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past. The annual inundation of the Nile too was over; and this would not be the case before the same period in general. The Alexandrine war, then, appears to have been begun towards the end of the Julian September, U. C. 706.

The submission of Alexandria, itself, which would be virtually the close of the contest, is dated by the calendars March 6, U. C. 707*. But the entire duration of Cæsar's residence in Egypt is estimated by Appian at not less than nine months h: and that this computation bears date from the time of his arrival, appears from the context of Appian; and also from the fact that Cleopatra, with whom he became acquainted soon after his arrival, was delivered of a son by him soon after his departure. Though he might have arrived therefore, about the middle of August, and reduced Alexandria to submission by the sixth of March; it is nothing incredible that he should still have prolonged his residence in Egypt, for the sake of the society of Cleopatra, to the middle of May.

It is stated in the Paschal chronicle k, that the autovouía of the city of Antioch bore date from the 20th of Artemisius, or iv Idus of May, in consequence of an edict of Julius Cæsar's, which was received and recited on that day, and followed by his proclamation as dictator or emperor, on the 23rd of the same month. Now the years of Antioch bear date from the era of this auTOVOμía; the epoch of which is fixed by the concurrent testimony of coins and history, to the autumnal quarter of U. C. 705. But as Cæsar could not possibly issue any such edict in the first year of the era, the spring

*The Maffæan calendar dates the reduction of Alexandria, March 27.

g Ibid. 5, 6, 7. nius, 54. ki. 354. 1. 19.

h B. C. ii. 90.

i Plutarch, Julius Cæsar, 49. Anto

quarter of U. C. 706, it follows that it must have been issued in the next, U. C. 707, or in some later year: and that it was out of compliment to its author merely, that the epoch of the era was made to bear date from the autumnal quarter of U. C. 705, not of U. C. 706. The former was the first year of Cæsar's dictatorship; and from that time to his death, in March, U. C. 710, he was reckoned at Antioch to have reigned four years and seven months; a computation, which dated from September, U. C. 705, would be substantially correct. The receipt of this edict at Antioch, May 12, U. C. 707, would be demonstrative proof that Cæsar was still in Egypt, at the beginning of that month *.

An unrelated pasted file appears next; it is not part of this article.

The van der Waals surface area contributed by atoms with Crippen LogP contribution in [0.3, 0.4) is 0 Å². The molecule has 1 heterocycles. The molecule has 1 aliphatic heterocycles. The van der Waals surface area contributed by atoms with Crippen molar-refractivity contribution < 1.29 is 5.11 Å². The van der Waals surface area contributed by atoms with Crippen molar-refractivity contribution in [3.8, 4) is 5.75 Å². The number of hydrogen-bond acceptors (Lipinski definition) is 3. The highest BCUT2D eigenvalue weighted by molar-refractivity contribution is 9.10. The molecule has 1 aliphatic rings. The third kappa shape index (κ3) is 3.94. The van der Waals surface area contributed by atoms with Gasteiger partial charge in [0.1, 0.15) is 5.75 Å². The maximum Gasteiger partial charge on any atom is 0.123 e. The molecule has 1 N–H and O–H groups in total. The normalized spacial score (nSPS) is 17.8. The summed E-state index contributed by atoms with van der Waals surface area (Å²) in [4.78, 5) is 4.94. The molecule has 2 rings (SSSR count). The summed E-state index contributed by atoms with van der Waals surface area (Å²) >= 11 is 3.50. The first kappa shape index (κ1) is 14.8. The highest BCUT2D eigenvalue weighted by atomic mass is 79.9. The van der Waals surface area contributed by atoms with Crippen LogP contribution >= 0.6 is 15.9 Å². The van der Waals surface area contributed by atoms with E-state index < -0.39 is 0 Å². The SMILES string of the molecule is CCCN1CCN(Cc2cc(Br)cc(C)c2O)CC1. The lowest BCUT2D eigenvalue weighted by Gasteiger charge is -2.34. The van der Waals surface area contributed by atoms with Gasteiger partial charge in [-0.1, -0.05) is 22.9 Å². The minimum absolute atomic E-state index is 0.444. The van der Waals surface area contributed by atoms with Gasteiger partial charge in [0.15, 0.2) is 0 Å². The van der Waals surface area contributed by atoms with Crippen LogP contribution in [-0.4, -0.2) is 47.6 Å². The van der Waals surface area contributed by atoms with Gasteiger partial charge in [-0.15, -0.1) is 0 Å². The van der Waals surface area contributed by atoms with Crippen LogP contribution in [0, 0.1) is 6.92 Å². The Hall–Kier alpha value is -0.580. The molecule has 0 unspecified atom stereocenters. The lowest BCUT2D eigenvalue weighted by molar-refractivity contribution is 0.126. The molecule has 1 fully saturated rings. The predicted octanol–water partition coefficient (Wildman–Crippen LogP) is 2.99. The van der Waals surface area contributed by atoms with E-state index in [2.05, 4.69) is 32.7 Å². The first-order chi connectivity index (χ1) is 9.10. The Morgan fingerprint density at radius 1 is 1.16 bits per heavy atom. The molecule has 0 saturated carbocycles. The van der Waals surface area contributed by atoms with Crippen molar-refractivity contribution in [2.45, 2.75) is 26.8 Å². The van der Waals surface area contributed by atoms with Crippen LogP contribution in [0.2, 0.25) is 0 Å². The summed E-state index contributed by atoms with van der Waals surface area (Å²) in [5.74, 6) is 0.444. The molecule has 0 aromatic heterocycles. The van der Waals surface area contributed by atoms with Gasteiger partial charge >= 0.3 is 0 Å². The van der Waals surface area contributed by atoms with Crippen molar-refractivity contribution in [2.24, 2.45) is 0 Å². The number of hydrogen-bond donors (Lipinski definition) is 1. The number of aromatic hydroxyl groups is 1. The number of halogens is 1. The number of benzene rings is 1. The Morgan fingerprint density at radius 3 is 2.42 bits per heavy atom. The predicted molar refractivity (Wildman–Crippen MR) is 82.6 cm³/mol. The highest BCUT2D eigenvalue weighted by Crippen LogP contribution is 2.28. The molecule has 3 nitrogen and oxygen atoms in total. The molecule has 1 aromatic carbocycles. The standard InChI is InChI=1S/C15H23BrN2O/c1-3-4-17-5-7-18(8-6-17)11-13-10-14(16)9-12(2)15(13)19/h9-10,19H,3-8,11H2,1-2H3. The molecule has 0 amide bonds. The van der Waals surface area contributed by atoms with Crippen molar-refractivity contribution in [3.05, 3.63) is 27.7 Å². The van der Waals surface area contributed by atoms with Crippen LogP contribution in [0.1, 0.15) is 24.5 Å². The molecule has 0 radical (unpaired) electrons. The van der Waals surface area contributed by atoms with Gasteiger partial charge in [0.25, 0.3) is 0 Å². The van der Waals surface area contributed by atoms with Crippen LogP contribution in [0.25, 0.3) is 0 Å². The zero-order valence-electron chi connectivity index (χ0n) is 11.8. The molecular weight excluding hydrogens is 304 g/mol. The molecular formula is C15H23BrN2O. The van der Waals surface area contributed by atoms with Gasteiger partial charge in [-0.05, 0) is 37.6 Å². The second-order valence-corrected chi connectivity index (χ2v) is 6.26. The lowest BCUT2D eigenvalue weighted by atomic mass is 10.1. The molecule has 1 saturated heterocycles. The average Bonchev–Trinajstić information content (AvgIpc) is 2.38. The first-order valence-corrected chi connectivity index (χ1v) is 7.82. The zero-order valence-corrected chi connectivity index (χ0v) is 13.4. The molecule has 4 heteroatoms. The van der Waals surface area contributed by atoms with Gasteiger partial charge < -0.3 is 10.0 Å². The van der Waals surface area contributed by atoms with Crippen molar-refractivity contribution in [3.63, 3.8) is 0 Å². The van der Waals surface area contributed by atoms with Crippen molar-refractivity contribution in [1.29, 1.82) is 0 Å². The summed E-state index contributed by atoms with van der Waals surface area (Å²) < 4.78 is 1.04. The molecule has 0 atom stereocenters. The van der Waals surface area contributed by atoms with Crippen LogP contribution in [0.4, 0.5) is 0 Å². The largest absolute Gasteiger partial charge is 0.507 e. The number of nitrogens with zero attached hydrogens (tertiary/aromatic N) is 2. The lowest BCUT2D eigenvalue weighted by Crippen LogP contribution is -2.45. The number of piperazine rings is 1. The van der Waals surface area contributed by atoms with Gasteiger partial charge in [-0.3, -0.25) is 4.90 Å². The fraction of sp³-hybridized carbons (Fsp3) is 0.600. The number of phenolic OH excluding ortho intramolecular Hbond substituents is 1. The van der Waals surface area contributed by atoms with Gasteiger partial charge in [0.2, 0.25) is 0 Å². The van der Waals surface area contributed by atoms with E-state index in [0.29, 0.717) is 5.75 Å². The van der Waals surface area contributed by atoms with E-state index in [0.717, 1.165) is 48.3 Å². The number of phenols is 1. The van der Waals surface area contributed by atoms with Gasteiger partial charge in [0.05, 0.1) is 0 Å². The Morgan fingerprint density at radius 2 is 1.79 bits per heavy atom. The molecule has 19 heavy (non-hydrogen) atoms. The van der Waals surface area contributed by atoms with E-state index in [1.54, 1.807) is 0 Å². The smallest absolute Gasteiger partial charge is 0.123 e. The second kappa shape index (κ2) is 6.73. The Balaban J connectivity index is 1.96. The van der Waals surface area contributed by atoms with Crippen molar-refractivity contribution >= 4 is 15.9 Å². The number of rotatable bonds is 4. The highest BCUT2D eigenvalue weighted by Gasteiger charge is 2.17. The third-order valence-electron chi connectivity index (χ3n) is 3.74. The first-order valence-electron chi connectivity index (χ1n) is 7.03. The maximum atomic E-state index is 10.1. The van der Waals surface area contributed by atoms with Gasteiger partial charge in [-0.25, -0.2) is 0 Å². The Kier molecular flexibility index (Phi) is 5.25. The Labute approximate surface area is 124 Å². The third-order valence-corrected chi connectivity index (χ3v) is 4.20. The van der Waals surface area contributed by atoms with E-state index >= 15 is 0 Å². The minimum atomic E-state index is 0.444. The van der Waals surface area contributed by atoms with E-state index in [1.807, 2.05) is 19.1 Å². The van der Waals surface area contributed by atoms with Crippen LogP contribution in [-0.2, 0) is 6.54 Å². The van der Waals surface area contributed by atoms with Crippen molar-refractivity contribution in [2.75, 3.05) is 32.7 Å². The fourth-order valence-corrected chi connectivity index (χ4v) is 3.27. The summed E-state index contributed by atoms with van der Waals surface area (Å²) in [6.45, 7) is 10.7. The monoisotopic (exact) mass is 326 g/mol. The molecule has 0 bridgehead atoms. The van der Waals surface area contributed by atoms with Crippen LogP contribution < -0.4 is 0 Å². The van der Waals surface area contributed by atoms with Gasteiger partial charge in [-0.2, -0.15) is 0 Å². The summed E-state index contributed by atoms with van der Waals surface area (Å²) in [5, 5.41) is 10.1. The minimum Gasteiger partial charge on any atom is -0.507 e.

We know no more of the movements of Cæsar after this, than that he was actually at Antioch1 on or about July 18, U. C. 707, and at Ziela, in Cappadocia, on the second of August, when he defeated Pharnaces. His freedman, Philotimus, dispatched to Italy while he was still in Egypt, came to Rhodes on his way, v Kal. Juniasm; which implies that he had left Egypt

* Was iv Ides of May U. C. 707, the date of this rescript of Cæsar's; that is, May 12 in the year of Numa? and was Artemisius 20 the day of the month coinciding with it in the year of Antioch? But when did Artemisius in the year of Antioch at this time begin? Subsequently, and after the Julian calendar had been adopted in Asia, Artemisius, in the year of Pergamus, is known to have begun March 25: and its 20 would coincide with April 13, which in the year of Numa would be just 28 days before May 12. This would imply that

1 Cicero, ad Atticum, xi. 20. xi. 23.

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the difference between a certain date in the rectified year, and a corresponding one in that of Numa, U. C. 707, was but 28 days; which is so improbable, as almost necessarily to require us to suppose that May 12 was not the date of Cæsar's rescript merely, but the actual date in the Roman rectified year corresponding to the same in the year of Antioch as adapted to it. In this case, Artemisius 1 coincided with April 23; as it might do, if it was the eighth month in the civil year of Antioch, though the seventh in that of Pergamus.

Cicero, Oratio pro Ligario, 3. Ad Atticum,

three or four days before: all which is inconsistent with the hypothesis that Cæsar did not leave Egypt before the end of May.

There is no alternative in short, except to suppose either that the ancient calendars referred to formerly, have misrepresented the date of the battle, or that the date which they exhibit is the rectified date; as September 22 or 23 may be the nominal. That great uncertainty hung over the date of this celebrated battle, within an hundred years after the event, is indeed implied by Lucan :